In the US, the consumer price report for August is set to highlight a further recovery in inflation rate from May's four-and-a-half-year low as demand continues to rebound from the coronavirus shock. At the same time, investors will focus on the latest weekly claims report for further evidence the labor market continues its recovery. The number of Americans filing for unemployment benefits dropped last week to the lowest level since the effects of the pandemic started to be felt back in March. Other notable publications include producer prices, JOLTs job openings, IBD/TIPP Economic Optimism, the government's monthly budget statement and the final reading of wholesale inventories.
Elsewhere in America, the Bank of Canada will probably leave interest rates at the current level when they meet on Wednesday. Important data to follow include Canada housing starts, Mexico inflation rate and industrial output, and Brazil consumer prices, retail trade and car production.
Markets in the US and Canada will be closed on Monday for the labor day holiday.
In the UK, a new round of Brexit talks will resume next week after negotiations in August ended without any progress on key issues. On the economic data front, monthly GDP is expected to ease in July, on the back of a slowdown in industrial activity due to a smaller gain in manufacturing production. Balance of trade, construction output and Halifax House price index will also be awaited.
Elsewhere in Europe, the ECB will decide on monetary policy and new staff projections will be released. No major changes in the current policy stance are expected but traders will carefully monitor President Christine Lagarde’s press conference, looking for clues on when more stimulus will be added through the pandemic emergency purchase programme; and comments on the Fed’s new average inflation target and recent euro strength. Other important releases include: the Eurozone final estimates of Q2 GDP growth and employment change; Germany balance of trade, industrial production and final inflation; France foreign trade and industrial activity; Italy retail sales and industrial output; Spain consumer confidence; and Switzerland and Turkey unemployment rate.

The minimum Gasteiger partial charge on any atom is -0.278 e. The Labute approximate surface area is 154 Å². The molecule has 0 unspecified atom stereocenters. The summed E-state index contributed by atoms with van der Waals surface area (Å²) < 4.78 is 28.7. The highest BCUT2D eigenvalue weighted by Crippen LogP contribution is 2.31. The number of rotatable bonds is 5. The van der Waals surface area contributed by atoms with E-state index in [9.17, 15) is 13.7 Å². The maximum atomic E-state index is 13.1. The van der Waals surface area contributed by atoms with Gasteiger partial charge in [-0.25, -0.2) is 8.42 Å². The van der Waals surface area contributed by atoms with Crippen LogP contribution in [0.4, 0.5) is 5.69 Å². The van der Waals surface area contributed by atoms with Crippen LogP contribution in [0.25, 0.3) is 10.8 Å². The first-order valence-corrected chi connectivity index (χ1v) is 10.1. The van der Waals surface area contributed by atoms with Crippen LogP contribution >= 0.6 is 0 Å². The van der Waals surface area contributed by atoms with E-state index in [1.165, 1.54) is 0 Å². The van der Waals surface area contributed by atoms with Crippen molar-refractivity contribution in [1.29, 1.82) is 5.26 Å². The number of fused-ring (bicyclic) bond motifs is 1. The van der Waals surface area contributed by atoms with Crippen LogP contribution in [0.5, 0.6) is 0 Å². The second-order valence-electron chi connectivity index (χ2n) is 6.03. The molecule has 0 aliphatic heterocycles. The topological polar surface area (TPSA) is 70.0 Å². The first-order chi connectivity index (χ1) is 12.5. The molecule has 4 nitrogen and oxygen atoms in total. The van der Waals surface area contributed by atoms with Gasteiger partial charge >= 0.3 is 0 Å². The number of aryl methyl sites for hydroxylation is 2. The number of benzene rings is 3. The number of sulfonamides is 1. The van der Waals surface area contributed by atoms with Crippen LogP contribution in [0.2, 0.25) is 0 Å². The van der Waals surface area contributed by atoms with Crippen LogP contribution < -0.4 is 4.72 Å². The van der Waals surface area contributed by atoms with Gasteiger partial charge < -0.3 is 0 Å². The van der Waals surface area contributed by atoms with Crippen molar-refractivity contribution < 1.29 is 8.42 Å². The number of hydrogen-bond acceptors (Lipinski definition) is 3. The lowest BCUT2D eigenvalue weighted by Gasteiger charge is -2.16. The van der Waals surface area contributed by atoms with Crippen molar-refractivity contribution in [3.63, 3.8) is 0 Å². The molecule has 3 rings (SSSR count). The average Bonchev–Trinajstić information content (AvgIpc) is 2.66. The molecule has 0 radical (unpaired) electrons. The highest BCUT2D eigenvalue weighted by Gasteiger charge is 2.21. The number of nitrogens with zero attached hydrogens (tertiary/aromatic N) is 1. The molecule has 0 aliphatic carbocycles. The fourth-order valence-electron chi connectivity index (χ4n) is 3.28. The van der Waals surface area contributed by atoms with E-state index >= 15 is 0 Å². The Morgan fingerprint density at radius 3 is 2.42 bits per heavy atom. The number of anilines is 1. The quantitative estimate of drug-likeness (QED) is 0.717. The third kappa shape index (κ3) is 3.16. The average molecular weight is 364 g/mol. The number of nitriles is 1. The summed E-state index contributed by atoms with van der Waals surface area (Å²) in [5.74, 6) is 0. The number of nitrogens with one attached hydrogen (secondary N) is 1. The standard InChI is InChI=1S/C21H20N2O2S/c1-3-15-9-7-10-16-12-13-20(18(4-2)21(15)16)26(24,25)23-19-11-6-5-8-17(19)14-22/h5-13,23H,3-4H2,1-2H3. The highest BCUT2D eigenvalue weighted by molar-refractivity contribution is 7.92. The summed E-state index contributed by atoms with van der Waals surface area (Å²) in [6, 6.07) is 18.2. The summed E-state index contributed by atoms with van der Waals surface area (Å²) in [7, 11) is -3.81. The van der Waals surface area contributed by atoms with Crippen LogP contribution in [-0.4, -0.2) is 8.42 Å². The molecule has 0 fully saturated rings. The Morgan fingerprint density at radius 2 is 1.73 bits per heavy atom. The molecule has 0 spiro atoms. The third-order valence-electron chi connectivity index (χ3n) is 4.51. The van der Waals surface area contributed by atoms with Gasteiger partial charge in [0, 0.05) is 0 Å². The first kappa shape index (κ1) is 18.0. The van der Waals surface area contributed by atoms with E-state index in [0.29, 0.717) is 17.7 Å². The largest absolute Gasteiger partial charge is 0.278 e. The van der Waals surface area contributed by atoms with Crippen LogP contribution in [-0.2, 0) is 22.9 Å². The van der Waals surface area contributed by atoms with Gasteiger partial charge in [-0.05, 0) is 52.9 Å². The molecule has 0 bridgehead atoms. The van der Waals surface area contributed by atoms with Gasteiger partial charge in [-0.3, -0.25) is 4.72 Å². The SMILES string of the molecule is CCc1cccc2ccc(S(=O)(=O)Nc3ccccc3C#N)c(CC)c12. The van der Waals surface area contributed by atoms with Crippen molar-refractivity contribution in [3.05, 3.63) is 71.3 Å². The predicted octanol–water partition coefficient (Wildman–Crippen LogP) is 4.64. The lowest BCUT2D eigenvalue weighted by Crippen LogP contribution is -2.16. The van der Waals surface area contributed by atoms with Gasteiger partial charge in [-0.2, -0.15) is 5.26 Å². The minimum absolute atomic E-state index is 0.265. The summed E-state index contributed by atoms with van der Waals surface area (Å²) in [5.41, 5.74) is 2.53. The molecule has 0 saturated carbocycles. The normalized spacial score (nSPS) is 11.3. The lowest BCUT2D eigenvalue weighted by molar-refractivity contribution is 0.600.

In Asia, all eyes will be on China’s trade balance with forecasts pointing to a rise in both exports and imports as more of its trading partners continued to reopen their economies. The country will also be publishing consumer and producer inflation. Consumer prices should slow while producer prices will probably decline at a softer pace.
It will be a busy week in Japan with the release of the final reading of Q2 GDP, current account, machinery orders, July’s preliminary reading of leading economic index, household spending, Eco Watchers Survey, and producer prices. Meanwhile in Australia, key data include Ai Group services index, NAB business confidence, Westpac consumer confidence and home loans.
Other highlights for the Asia-Pacific region include: India industrial production; unemployment rate for South Korea and Malaysia; New Zealand business NZ PMI; trade balance for Taiwan and the Philippines; Indonesia consumer confidence; and Taiwan inflation rate. Malaysia’s central bank will also be deciding on monetary policy.